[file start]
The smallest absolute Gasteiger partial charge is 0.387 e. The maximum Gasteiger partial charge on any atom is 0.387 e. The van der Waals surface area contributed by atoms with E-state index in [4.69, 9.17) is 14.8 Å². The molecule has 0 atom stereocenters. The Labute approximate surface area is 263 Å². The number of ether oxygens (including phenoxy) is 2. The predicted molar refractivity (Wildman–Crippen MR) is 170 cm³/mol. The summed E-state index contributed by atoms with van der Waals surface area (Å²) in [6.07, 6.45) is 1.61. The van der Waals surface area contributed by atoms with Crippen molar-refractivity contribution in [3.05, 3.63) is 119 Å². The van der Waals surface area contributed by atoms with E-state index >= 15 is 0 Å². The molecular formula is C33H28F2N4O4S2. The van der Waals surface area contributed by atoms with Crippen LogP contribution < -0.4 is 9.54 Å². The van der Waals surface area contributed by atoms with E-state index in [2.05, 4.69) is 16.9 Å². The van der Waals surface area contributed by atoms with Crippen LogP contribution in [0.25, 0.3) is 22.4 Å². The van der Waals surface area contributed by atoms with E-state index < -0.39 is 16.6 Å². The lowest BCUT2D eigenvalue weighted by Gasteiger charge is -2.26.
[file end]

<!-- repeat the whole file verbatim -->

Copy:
The smallest absolute Gasteiger partial charge is 0.387 e. The maximum Gasteiger partial charge on any atom is 0.387 e. The van der Waals surface area contributed by atoms with E-state index in [4.69, 9.17) is 14.8 Å². The molecule has 0 atom stereocenters. The Labute approximate surface area is 263 Å². The number of ether oxygens (including phenoxy) is 2. The predicted molar refractivity (Wildman–Crippen MR) is 170 cm³/mol. The summed E-state index contributed by atoms with van der Waals surface area (Å²) in [6.07, 6.45) is 1.61. The van der Waals surface area contributed by atoms with Crippen molar-refractivity contribution in [3.05, 3.63) is 119 Å². The van der Waals surface area contributed by atoms with E-state index >= 15 is 0 Å². The molecular formula is C33H28F2N4O4S2. The van der Waals surface area contributed by atoms with Crippen LogP contribution < -0.4 is 9.54 Å². The van der Waals surface area contributed by atoms with E-state index in [2.05, 4.69) is 16.9 Å². The van der Waals surface area contributed by atoms with Crippen LogP contribution in [0.25, 0.3) is 22.4 Å². The van der Waals surface area contributed by atoms with E-state index < -0.39 is 16.6 Å². The lowest BCUT2D eigenvalue weighted by Gasteiger charge is -2.26.